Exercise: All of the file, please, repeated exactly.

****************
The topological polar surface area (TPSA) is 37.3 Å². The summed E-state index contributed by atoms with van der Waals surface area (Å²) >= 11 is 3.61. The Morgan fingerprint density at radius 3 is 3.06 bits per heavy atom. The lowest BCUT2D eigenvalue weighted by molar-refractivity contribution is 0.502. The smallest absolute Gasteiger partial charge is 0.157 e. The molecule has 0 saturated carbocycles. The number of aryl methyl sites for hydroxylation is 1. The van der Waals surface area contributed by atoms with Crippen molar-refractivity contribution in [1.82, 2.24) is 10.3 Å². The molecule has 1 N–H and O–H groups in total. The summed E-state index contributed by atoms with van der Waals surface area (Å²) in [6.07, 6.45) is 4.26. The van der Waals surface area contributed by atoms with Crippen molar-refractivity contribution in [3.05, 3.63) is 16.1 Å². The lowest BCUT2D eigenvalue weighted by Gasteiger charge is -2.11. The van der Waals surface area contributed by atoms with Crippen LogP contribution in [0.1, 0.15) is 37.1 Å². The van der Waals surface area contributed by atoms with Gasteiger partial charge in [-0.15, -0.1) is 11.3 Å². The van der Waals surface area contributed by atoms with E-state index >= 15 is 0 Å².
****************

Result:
The topological polar surface area (TPSA) is 37.3 Å². The summed E-state index contributed by atoms with van der Waals surface area (Å²) >= 11 is 3.61. The Morgan fingerprint density at radius 3 is 3.06 bits per heavy atom. The lowest BCUT2D eigenvalue weighted by molar-refractivity contribution is 0.502. The smallest absolute Gasteiger partial charge is 0.157 e. The molecule has 0 saturated carbocycles. The number of aryl methyl sites for hydroxylation is 1. The van der Waals surface area contributed by atoms with Crippen molar-refractivity contribution in [1.82, 2.24) is 10.3 Å². The molecule has 1 N–H and O–H groups in total. The summed E-state index contributed by atoms with van der Waals surface area (Å²) in [6.07, 6.45) is 4.26. The van der Waals surface area contributed by atoms with Crippen molar-refractivity contribution in [3.05, 3.63) is 16.1 Å². The lowest BCUT2D eigenvalue weighted by Gasteiger charge is -2.11. The van der Waals surface area contributed by atoms with Crippen LogP contribution in [0.1, 0.15) is 37.1 Å². The van der Waals surface area contributed by atoms with Gasteiger partial charge in [-0.15, -0.1) is 11.3 Å². The van der Waals surface area contributed by atoms with E-state index >= 15 is 0 Å².